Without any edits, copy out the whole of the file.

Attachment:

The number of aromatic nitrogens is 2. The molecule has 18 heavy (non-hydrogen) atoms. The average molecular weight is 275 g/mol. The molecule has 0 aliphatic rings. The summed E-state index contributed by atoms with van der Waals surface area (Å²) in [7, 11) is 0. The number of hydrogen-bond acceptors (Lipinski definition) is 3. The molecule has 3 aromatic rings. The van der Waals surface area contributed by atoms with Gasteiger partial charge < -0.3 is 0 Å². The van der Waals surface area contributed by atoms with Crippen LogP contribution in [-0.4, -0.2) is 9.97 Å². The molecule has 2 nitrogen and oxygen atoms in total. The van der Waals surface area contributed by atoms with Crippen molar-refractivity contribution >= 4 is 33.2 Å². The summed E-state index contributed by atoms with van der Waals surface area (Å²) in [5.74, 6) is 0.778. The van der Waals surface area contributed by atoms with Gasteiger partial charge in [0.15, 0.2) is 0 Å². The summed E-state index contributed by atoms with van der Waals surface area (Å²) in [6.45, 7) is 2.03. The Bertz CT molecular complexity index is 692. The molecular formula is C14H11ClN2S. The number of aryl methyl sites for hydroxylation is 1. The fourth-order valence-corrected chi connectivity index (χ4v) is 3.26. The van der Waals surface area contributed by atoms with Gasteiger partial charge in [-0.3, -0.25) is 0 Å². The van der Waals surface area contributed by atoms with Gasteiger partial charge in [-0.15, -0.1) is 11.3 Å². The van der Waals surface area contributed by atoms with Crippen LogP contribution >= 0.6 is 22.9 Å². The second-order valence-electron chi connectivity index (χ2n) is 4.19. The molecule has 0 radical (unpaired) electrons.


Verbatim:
The number of aromatic nitrogens is 2. The molecule has 18 heavy (non-hydrogen) atoms. The average molecular weight is 275 g/mol. The molecule has 0 aliphatic rings. The summed E-state index contributed by atoms with van der Waals surface area (Å²) in [7, 11) is 0. The number of hydrogen-bond acceptors (Lipinski definition) is 3. The molecule has 3 aromatic rings. The van der Waals surface area contributed by atoms with Gasteiger partial charge < -0.3 is 0 Å². The van der Waals surface area contributed by atoms with Crippen LogP contribution in [-0.4, -0.2) is 9.97 Å². The molecule has 2 nitrogen and oxygen atoms in total. The van der Waals surface area contributed by atoms with Crippen molar-refractivity contribution >= 4 is 33.2 Å². The summed E-state index contributed by atoms with van der Waals surface area (Å²) in [5.74, 6) is 0.778. The van der Waals surface area contributed by atoms with Gasteiger partial charge in [0.15, 0.2) is 0 Å². The summed E-state index contributed by atoms with van der Waals surface area (Å²) in [6.45, 7) is 2.03. The Bertz CT molecular complexity index is 692. The molecular formula is C14H11ClN2S. The number of aryl methyl sites for hydroxylation is 1. The fourth-order valence-corrected chi connectivity index (χ4v) is 3.26. The van der Waals surface area contributed by atoms with Gasteiger partial charge in [-0.3, -0.25) is 0 Å². The van der Waals surface area contributed by atoms with Gasteiger partial charge in [-0.15, -0.1) is 11.3 Å². The van der Waals surface area contributed by atoms with Crippen LogP contribution >= 0.6 is 22.9 Å². The second-order valence-electron chi connectivity index (χ2n) is 4.19. The molecule has 0 radical (unpaired) electrons.